• The Man in the Red Coat – Julian Barnes

Set in the French Belle Epoque, The Man in the Red Coat is a fresh and original portrait of the era. It tells the story of the heroes and villains, its writers, artists and thinkers and most importantly a life of a man ahead of its time.

  • A House in the Mountains – Caroline Moorhead

From the Sunday Times bestselling author of Village of Secrets comes the extraordinary story of four courageous women who helped form the Italian Resistance during WW2.

  • Singing the Trail – John McCrystal

The very first maps were oral maps made by early Polynesian and Maori settlers. These waypoints, described as ‘survey pegs of memory’, included lists of places in songs, chants, karakia and stories that showed direction. Hundreds of years later, the Dutch explorer Abel Tasman arrived and made the first attempt at a physical map. He was followed more than 100 years later by Cook, who made a more complete map as he circumnavigated the country. And, once the detail of the coastline was filled in, more detailed maps of the interior were made by those in search of resources to exploit. Beautifully illustrated with a selection of fascinating maps, Singing the Trail is a clever and compelling look at both New Zealand’s history and also the intriguing tradition of map-making.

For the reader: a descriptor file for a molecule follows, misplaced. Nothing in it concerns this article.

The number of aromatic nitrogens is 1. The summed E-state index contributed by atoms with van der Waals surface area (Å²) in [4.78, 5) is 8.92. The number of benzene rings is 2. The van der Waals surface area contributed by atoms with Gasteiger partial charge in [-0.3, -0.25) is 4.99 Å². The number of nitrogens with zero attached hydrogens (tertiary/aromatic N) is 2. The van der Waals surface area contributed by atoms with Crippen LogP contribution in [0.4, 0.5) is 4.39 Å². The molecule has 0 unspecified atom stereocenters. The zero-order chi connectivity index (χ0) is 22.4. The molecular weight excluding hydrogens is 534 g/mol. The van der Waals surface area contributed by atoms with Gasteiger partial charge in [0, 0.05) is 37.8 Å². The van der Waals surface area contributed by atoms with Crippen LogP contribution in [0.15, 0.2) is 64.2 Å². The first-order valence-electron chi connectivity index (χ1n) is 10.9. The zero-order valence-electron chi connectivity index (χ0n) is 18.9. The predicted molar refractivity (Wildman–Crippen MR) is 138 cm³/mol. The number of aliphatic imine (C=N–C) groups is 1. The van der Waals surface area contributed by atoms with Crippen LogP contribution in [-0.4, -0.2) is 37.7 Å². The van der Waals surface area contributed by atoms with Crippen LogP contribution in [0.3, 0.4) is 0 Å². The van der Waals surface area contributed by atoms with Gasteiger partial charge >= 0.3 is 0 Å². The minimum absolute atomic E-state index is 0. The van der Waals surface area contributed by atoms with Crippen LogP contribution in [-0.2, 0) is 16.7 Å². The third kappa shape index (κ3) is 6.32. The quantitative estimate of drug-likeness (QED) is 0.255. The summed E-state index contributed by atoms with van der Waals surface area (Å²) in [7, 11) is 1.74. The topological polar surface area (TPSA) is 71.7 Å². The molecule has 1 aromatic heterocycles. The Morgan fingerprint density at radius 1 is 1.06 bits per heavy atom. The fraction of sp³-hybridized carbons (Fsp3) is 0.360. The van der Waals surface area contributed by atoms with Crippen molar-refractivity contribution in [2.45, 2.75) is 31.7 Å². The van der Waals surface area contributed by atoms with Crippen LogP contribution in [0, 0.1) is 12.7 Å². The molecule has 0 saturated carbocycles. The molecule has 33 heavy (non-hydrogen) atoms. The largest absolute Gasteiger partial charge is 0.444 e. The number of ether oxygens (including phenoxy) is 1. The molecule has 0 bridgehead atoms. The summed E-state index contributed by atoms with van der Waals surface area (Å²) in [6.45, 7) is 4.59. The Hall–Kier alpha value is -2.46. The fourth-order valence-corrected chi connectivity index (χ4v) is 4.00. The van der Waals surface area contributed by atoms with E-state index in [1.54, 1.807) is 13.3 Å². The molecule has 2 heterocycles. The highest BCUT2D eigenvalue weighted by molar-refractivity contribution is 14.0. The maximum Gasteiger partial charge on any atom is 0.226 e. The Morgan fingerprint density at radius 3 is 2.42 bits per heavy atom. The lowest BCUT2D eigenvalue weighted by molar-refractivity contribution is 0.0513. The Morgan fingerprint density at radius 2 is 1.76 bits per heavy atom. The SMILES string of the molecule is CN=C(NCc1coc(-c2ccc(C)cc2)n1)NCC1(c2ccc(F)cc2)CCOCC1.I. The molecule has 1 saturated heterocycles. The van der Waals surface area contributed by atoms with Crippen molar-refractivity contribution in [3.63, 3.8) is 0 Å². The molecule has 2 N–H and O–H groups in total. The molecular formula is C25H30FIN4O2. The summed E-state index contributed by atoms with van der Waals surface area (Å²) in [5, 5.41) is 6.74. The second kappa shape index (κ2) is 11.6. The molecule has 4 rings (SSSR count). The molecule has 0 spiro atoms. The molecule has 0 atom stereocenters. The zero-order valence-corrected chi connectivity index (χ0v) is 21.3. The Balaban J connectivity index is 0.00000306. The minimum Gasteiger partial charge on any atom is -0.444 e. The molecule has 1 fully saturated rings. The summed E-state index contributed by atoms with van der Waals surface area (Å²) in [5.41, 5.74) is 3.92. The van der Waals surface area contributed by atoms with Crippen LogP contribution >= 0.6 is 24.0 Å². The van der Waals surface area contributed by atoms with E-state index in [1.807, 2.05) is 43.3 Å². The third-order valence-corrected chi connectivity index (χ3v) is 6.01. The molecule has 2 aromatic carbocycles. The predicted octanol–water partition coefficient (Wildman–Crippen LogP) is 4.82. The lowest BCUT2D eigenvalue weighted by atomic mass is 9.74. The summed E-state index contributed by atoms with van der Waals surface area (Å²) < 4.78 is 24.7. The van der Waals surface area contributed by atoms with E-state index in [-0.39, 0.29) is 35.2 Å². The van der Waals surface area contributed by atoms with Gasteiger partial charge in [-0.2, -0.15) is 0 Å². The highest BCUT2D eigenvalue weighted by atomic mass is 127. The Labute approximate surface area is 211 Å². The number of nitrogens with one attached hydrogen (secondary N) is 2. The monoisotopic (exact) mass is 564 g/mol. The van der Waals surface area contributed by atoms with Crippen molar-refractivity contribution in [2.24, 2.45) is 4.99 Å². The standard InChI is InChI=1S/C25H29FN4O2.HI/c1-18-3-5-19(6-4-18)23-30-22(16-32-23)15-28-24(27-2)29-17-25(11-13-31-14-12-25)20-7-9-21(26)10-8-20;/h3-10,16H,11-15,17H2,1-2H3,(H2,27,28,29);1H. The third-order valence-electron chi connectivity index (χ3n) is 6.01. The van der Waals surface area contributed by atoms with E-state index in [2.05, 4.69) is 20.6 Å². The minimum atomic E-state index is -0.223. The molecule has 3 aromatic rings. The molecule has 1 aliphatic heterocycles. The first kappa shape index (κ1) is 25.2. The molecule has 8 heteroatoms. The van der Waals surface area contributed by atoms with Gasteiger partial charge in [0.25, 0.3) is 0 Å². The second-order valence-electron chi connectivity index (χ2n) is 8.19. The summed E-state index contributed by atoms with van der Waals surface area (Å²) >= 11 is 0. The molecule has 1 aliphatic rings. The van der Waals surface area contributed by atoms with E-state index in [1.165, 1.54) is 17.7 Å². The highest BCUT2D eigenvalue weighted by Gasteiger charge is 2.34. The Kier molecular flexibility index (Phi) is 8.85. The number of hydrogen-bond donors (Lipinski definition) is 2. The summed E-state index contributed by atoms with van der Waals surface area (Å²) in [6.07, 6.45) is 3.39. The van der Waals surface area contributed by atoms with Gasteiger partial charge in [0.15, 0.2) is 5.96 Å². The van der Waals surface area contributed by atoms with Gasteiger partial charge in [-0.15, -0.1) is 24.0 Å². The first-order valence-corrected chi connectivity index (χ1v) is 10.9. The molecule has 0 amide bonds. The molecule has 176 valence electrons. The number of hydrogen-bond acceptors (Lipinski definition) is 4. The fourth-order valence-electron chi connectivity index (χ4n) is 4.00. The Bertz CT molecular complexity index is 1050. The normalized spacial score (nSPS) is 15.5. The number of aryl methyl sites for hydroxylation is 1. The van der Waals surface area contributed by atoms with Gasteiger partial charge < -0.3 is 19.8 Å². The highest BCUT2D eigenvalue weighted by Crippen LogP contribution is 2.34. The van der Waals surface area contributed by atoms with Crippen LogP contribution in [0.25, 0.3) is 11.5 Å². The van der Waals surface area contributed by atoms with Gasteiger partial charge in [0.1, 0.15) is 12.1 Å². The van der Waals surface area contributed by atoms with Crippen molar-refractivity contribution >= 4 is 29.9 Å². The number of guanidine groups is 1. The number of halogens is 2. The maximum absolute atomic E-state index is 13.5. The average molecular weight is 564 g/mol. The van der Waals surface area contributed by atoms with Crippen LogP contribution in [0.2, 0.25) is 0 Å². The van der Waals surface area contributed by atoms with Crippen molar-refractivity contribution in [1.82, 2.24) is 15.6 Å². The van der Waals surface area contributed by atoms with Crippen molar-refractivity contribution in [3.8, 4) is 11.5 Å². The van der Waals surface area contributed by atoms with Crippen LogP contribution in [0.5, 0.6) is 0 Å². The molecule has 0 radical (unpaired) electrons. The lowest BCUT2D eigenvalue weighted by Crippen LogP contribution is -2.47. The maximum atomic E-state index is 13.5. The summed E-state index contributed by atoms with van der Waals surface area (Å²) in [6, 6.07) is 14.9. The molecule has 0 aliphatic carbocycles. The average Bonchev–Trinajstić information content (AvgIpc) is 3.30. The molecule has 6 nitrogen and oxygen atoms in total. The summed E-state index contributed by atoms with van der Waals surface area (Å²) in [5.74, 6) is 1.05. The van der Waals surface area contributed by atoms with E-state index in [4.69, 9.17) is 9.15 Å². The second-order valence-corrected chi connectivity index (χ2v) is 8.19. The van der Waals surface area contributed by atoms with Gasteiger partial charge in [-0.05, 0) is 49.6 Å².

• Towards the Mountain – Sarah Myles

On 28 November 1979, an Air New Zealand plane crashed into the lower slopes of Mount Erebus in broad daylight while on a sightseeing trip to Antarctica, killing all 257 souls on board. This was New Zealand’s greatest peacetime tragedy.